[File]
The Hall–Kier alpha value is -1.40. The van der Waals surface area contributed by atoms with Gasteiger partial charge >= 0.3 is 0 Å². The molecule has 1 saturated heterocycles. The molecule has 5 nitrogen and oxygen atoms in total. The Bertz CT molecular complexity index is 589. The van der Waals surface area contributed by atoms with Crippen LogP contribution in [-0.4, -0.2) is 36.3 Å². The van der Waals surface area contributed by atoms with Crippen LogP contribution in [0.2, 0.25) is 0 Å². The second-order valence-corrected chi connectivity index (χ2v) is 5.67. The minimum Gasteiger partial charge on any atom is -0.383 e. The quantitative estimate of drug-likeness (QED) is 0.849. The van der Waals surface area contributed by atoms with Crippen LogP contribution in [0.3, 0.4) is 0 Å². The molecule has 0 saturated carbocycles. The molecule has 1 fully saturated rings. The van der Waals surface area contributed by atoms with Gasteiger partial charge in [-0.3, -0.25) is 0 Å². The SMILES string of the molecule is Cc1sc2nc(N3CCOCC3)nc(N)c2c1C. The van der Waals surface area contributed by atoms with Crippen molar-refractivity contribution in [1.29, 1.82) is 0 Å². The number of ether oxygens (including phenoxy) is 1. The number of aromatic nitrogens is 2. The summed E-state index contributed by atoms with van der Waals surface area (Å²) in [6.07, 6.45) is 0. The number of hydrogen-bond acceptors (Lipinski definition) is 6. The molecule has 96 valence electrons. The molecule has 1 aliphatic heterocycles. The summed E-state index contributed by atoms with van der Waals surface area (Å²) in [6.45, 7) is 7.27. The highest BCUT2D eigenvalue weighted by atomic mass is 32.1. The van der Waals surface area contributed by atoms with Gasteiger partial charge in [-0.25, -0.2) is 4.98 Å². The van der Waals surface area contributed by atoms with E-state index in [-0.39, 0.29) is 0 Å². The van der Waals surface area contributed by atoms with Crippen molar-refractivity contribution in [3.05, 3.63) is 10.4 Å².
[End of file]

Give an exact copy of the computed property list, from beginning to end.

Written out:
The Hall–Kier alpha value is -1.40. The van der Waals surface area contributed by atoms with Gasteiger partial charge >= 0.3 is 0 Å². The molecule has 1 saturated heterocycles. The molecule has 5 nitrogen and oxygen atoms in total. The Bertz CT molecular complexity index is 589. The van der Waals surface area contributed by atoms with Crippen LogP contribution in [-0.4, -0.2) is 36.3 Å². The van der Waals surface area contributed by atoms with Crippen LogP contribution in [0.2, 0.25) is 0 Å². The second-order valence-corrected chi connectivity index (χ2v) is 5.67. The minimum Gasteiger partial charge on any atom is -0.383 e. The quantitative estimate of drug-likeness (QED) is 0.849. The van der Waals surface area contributed by atoms with Crippen LogP contribution in [0.3, 0.4) is 0 Å². The molecule has 0 saturated carbocycles. The molecule has 1 fully saturated rings. The van der Waals surface area contributed by atoms with Gasteiger partial charge in [-0.3, -0.25) is 0 Å². The SMILES string of the molecule is Cc1sc2nc(N3CCOCC3)nc(N)c2c1C. The van der Waals surface area contributed by atoms with Crippen molar-refractivity contribution in [1.29, 1.82) is 0 Å². The number of ether oxygens (including phenoxy) is 1. The number of aromatic nitrogens is 2. The summed E-state index contributed by atoms with van der Waals surface area (Å²) in [6.07, 6.45) is 0. The number of hydrogen-bond acceptors (Lipinski definition) is 6. The molecule has 96 valence electrons. The molecule has 1 aliphatic heterocycles. The summed E-state index contributed by atoms with van der Waals surface area (Å²) in [6.45, 7) is 7.27. The highest BCUT2D eigenvalue weighted by atomic mass is 32.1. The van der Waals surface area contributed by atoms with Gasteiger partial charge in [-0.25, -0.2) is 4.98 Å². The van der Waals surface area contributed by atoms with E-state index in [-0.39, 0.29) is 0 Å². The van der Waals surface area contributed by atoms with Crippen molar-refractivity contribution in [3.05, 3.63) is 10.4 Å².